HD over the years has enjoyed great success in market targeting to your predominant ownership base – which has been white men with disposable income – and you’ve successfully linked their interests and dreams to a rider lifestyle. But in the past, you’ve put forth almost no effort at diversifying the ridership or the image. Sure, once in a while, HOG Magazine would show a photo of a non-white rider, or a model in a sales magazine, but this has been rare.
In HOG Magazine issue 49 from last year, one of your stories covered the “Ezy Riders, New York City’s black biker clubs,” and featured on its cover the impressive ring-laden fingers and leather wrist band from Brown Sugar (below left) one of the EZ Riders.
This story surprised me, featuring 8 photos in an 8 page feature, including one that would certainly anger some of your core readers. It took guts for you to do so. I and admire your journalistic courage, and the decision to make your choices based on your priorities and not the criticism.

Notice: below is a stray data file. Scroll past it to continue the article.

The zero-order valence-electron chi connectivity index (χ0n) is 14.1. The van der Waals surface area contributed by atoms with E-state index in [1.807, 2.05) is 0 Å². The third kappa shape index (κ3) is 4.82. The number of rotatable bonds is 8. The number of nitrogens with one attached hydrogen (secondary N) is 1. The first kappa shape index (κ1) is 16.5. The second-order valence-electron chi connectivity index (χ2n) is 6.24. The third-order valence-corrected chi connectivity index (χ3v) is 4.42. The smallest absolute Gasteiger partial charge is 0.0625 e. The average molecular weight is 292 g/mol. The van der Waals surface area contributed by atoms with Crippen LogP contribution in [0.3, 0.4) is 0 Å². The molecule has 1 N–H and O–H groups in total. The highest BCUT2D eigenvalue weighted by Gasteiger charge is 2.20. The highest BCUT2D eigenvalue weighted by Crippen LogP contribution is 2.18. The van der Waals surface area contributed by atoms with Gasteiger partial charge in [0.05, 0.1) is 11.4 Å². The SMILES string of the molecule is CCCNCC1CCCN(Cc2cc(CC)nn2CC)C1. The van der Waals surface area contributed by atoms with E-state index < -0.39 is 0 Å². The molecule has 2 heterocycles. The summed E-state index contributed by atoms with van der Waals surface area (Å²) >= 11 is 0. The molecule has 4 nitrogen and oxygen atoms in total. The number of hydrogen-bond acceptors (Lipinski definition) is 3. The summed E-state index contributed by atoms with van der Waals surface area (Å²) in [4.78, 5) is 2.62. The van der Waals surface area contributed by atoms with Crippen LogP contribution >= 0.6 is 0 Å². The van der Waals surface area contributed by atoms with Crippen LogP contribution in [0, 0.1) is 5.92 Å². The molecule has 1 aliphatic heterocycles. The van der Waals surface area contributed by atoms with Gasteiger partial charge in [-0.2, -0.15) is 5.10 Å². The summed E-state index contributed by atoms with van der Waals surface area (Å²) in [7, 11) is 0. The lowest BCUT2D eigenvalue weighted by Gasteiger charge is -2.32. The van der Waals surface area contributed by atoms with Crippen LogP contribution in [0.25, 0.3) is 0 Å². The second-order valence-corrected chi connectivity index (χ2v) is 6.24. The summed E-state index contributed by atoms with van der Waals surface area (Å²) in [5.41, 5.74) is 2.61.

Your 50th issue of HOG Magazine with, “Bikes of the Mayans M.C.”, served to humanize Hispanic bikers and TV personalities as more than wild gang members; you showed them as people who like the same things many of us like, 40’s and 50’s era cars for example.
HOG 51, the last one of 2019, included my article on “Yoga & Leather: Yoga for Bikers.” I had pressed the point in my query that if you want to reach diverse demographics they ought to include yoga for bikers as an outreach that could break stereotypes. It took a lot of work, but I convinced you that a story on yoga for bikers tied directly into your 10 year goal of diversifying your customer-rider base. I also believe yoga can help bikers stay in the saddle safer, longer, and more comfortably. These are win-win factors for any biker.